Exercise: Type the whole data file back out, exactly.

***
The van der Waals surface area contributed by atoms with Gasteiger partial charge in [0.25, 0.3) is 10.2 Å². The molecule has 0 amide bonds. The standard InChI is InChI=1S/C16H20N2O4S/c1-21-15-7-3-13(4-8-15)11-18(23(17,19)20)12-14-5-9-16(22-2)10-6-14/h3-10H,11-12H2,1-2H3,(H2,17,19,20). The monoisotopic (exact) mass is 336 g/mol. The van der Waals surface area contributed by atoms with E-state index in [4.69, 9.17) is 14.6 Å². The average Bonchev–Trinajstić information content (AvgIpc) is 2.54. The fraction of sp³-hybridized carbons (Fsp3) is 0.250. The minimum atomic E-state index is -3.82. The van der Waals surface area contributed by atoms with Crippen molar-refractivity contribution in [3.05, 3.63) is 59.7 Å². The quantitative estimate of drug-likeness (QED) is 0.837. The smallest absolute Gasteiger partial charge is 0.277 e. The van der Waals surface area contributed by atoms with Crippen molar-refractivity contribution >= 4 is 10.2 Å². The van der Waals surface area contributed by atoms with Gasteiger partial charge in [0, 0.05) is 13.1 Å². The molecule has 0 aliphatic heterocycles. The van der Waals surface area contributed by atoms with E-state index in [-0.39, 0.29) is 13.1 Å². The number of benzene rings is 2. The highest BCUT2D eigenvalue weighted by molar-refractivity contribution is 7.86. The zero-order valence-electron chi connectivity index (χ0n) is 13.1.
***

The van der Waals surface area contributed by atoms with Gasteiger partial charge in [0.25, 0.3) is 10.2 Å². The molecule has 0 amide bonds. The standard InChI is InChI=1S/C16H20N2O4S/c1-21-15-7-3-13(4-8-15)11-18(23(17,19)20)12-14-5-9-16(22-2)10-6-14/h3-10H,11-12H2,1-2H3,(H2,17,19,20). The monoisotopic (exact) mass is 336 g/mol. The van der Waals surface area contributed by atoms with E-state index in [4.69, 9.17) is 14.6 Å². The average Bonchev–Trinajstić information content (AvgIpc) is 2.54. The fraction of sp³-hybridized carbons (Fsp3) is 0.250. The minimum atomic E-state index is -3.82. The van der Waals surface area contributed by atoms with Crippen molar-refractivity contribution in [3.05, 3.63) is 59.7 Å². The quantitative estimate of drug-likeness (QED) is 0.837. The smallest absolute Gasteiger partial charge is 0.277 e. The van der Waals surface area contributed by atoms with Crippen molar-refractivity contribution >= 4 is 10.2 Å². The van der Waals surface area contributed by atoms with Gasteiger partial charge in [0, 0.05) is 13.1 Å². The molecule has 0 aliphatic heterocycles. The van der Waals surface area contributed by atoms with E-state index in [-0.39, 0.29) is 13.1 Å². The number of benzene rings is 2. The highest BCUT2D eigenvalue weighted by molar-refractivity contribution is 7.86. The zero-order valence-electron chi connectivity index (χ0n) is 13.1.